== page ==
There's less upfront work in creating these links at the start than there is in reloading the context in one's brain to create these links after the fact. Collecting ideas without filing, linking, or organizing them upfront also means that one is more likely to only use these ideas in the context of specific projects which one already has in mind rather than keeping them for a lifetime's work which might also create generative projects one hadn't expected.

    1. There is one reliable sign if you managedto structure your workflow according to the fact that writing is not alinear process, but a circular one: the problem of finding a topic isreplaced by the problem of having too many topics to write about.

      Writing is a circular generative process and not a finite, linear one.

    2. As the only way to find outif something is worth reading is by reading it (even just bits of it), itmakes sense to use the time spent in the best possible way. Weconstantly encounter interesting ideas along the way and only afraction of them are useful for the particular paper we started readingit for. Why let them go to waste? Make a note and add it to your slip-box. It improves it. Every idea adds to what can become a criticalmass that turns a mere collection of ideas into an idea-generator.

      Even if the paper or book you're reading doesn't answer the particular question you're researching, you're bound to come across other novel ideas and potential questions. Don't let these go to waste, but instead note them down and save them into your note taking system. They may be useful in the future, particularly if you found them interesting or intriguing.

      It turns out "waste not, want not" is applicable to ideas as well.


      I can't help but also thinking "waste note, want note" as an interesting turn of expression.

    1. As much as I automate things, though,none of my thinking is done by a tool.Even with plugins like Graph Analysis, I never feel like I'm being presented with emergent connections — tho this is what the plugin is intended for, and I believe it works for other people.

      At what point could digital tools be said to be thinking? Do they need to be generative? It certainly needs to be on the other side of serendipitously juxtaposing two interesting ideas. One can juxtapose millions of ideas, it's the selection of a tiny subset of these as "better" or more interesting than the others and then building off of that that constitutes this sort of generative thought.

  15. Jun 2021
  16. Apr 2021
  17. Mar 2021
  18. Nov 2020
    1. The creation of these types of fake images only became possible in recent years thanks to a new type of artificial intelligence called a generative adversarial network. In essence, you feed a computer program a bunch of photos of real people. It studies them and tries to come up with its own photos of people, while another part of the system tries to detect which of those photos are fake.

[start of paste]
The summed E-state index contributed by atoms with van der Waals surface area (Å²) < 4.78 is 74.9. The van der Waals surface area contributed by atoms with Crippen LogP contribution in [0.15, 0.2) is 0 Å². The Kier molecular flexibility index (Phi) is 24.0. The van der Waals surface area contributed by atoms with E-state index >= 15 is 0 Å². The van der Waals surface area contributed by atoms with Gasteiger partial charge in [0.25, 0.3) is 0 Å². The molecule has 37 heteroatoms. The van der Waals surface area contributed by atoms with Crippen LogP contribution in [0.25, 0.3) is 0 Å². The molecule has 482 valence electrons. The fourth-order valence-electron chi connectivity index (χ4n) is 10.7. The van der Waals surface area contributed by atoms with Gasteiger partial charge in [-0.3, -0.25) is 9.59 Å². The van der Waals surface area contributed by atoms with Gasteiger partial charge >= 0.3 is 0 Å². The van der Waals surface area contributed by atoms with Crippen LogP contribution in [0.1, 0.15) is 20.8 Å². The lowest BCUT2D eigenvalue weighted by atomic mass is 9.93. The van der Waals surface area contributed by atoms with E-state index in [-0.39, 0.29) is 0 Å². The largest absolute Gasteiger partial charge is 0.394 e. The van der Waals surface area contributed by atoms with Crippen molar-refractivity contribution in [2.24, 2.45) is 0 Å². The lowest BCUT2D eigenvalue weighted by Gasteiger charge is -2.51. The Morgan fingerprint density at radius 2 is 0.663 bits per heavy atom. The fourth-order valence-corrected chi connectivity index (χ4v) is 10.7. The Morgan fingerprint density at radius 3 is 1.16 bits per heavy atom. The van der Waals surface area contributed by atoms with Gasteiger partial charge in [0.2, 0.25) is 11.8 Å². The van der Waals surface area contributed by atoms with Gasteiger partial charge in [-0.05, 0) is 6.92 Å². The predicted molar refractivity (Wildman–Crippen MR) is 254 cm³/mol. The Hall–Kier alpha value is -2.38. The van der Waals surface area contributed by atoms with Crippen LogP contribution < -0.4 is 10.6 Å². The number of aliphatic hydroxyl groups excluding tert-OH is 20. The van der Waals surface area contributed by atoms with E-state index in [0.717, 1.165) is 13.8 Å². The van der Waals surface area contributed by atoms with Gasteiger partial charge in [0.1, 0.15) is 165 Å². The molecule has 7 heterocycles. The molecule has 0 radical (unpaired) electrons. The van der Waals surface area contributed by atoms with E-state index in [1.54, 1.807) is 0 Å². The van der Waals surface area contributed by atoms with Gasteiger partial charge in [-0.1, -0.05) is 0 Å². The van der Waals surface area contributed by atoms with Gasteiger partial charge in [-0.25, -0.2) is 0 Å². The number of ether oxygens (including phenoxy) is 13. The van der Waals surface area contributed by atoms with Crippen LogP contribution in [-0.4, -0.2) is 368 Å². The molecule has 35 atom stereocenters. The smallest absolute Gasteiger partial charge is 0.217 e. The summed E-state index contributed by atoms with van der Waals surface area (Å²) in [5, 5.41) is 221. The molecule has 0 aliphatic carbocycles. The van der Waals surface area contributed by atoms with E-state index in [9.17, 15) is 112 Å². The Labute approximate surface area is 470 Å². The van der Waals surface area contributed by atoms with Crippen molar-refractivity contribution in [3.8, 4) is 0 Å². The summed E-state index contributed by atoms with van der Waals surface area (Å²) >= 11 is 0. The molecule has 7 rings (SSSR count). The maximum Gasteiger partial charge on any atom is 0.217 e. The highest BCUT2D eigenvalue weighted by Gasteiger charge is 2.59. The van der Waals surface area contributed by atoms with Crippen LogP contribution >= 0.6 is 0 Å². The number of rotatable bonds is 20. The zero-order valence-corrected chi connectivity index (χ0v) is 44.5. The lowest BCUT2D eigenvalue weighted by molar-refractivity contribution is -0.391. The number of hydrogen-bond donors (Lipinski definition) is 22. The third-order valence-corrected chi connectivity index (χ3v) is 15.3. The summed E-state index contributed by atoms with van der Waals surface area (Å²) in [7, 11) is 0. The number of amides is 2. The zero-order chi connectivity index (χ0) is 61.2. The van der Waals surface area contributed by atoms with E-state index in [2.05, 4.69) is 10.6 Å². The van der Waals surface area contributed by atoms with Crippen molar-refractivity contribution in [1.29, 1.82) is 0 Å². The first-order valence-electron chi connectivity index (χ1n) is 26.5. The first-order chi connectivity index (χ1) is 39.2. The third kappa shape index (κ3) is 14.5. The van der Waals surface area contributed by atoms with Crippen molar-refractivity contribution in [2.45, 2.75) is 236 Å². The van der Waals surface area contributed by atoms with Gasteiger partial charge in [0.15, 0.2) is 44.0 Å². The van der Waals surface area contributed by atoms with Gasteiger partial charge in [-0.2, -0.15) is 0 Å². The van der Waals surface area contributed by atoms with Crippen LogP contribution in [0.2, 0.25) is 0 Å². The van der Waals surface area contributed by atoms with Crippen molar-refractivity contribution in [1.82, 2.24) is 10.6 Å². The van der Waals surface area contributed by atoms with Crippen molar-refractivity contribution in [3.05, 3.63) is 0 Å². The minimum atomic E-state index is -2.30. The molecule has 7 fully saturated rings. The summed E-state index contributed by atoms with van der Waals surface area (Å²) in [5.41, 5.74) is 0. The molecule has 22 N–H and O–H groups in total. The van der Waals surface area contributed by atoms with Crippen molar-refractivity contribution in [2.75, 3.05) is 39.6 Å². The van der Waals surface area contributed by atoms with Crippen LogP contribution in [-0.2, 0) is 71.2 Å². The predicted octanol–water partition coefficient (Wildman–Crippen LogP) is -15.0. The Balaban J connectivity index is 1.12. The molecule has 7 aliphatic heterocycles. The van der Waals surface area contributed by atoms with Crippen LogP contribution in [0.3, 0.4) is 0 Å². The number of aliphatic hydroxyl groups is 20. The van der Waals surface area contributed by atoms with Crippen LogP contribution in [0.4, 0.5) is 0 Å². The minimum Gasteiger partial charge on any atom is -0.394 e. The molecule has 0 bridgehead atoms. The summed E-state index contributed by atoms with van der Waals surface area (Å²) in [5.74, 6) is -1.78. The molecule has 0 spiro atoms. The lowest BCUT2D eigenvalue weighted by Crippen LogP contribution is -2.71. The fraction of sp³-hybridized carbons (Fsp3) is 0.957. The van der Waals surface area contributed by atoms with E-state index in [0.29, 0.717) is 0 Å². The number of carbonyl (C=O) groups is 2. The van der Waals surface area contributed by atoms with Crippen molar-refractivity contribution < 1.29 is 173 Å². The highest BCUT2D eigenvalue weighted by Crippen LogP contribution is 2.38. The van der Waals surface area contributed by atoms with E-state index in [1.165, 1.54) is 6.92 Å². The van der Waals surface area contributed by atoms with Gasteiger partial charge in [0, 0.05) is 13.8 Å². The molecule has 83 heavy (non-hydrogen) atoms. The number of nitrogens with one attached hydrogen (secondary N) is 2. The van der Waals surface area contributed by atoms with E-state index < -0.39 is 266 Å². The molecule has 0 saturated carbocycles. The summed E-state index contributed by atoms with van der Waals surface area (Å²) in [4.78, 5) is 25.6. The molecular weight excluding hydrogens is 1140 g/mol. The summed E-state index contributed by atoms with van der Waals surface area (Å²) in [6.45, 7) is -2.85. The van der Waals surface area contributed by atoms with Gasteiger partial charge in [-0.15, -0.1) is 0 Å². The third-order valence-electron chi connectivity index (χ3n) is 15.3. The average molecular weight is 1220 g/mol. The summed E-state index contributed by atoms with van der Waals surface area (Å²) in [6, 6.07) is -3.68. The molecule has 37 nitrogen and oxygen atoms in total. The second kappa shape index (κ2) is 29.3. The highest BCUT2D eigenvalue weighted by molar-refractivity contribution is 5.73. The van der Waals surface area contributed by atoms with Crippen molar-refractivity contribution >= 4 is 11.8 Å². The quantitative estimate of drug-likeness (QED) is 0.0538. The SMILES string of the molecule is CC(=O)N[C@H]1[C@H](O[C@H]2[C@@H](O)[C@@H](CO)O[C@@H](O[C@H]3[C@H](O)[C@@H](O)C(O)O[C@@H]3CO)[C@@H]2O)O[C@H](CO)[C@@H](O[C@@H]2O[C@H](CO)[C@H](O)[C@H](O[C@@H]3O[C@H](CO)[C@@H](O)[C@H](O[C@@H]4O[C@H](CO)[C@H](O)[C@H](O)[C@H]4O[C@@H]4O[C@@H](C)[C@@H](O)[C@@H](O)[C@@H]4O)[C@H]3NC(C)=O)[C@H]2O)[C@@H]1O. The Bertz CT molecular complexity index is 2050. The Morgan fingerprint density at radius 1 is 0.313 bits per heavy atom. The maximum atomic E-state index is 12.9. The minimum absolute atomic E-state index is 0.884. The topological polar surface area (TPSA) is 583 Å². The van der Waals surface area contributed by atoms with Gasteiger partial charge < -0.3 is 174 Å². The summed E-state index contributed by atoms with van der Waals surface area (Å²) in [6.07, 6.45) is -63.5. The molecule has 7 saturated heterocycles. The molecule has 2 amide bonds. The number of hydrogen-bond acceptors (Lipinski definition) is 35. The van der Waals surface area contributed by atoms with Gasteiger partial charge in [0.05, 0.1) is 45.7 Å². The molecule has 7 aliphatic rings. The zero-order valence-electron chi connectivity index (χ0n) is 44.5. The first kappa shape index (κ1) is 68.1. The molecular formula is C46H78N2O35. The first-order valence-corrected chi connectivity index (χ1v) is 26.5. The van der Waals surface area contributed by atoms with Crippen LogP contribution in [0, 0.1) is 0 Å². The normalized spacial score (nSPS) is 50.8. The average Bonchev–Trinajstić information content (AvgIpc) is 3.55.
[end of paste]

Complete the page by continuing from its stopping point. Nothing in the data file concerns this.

19. Aug 2020
    1. Course as generative learning event

      when Rangle first started to rally around redux - it did feel like a generative learning event

  20. Jun 2020
  21. Jun 2018
    1. In his work on generative effects, Adam restricts his attention to maps that preservemeets, even while they do not preserve joins. The preservation of meets implies that themapbehaves well when restricting to a subsystem, even if it can throw up surpriseswhen joining systems
  22. Apr 2018
  23. Feb 2017
    1. at least five keywords

      I like questions like “Why do I like chicken nuggets?”

      When a girl in the back of the room blurts out this question, half a joke, half a test (Do they really want us to write down any question that we think of?), she seems a bit surprised to have her query treated seriously.

      Thanks for that question Neisha. Let's use it as an example of how to think of keywords for each of your questions. What would be a good one for that question?

      Chicken nuggets.

      Not really. That’s too specific. What's a more general word.

      “Food,” somebody yells.

      Right, write that down Neisha. What kind of food are we talking about?

      Junk food. Fast food. Fried food.

      Right. Right. Where do you get chicken nuggets?

      Down on Nostrand Avenue where all the fast food places are.

      And who…

      Neisha catches the drift, interrupts: It’s in my neighborhood and not in White people's neighborhoods. They get healthy food, which is hard to find where I live.

      So could we add “health” to your keywords?

      Yeah.

      And what else is in your description? What about “inequality?“

      And “racism.”

      What else?

      They’re good, Mister.

      So, what about “delicious? “

      Do we have to write five keywords for every question?

      Yup.

      Ahhhh.

      But what a gift this question was! Do you see how a question can start with something personal, something real for you, even if you aren't sure how important it is? Keep putting the personal pronoun, I, in your questions, then ask your friends and your teachers to help you find the social justice behind them. That's what to look for in your keywords.

    1. Generative

      Twitter bots, recombinatory poetry, generative fiction is infinitely fascinating because it can be so random and unexpected. It's like experimenting with how we ascribe meaning, try to find purpose in the otherwise incomprehensible.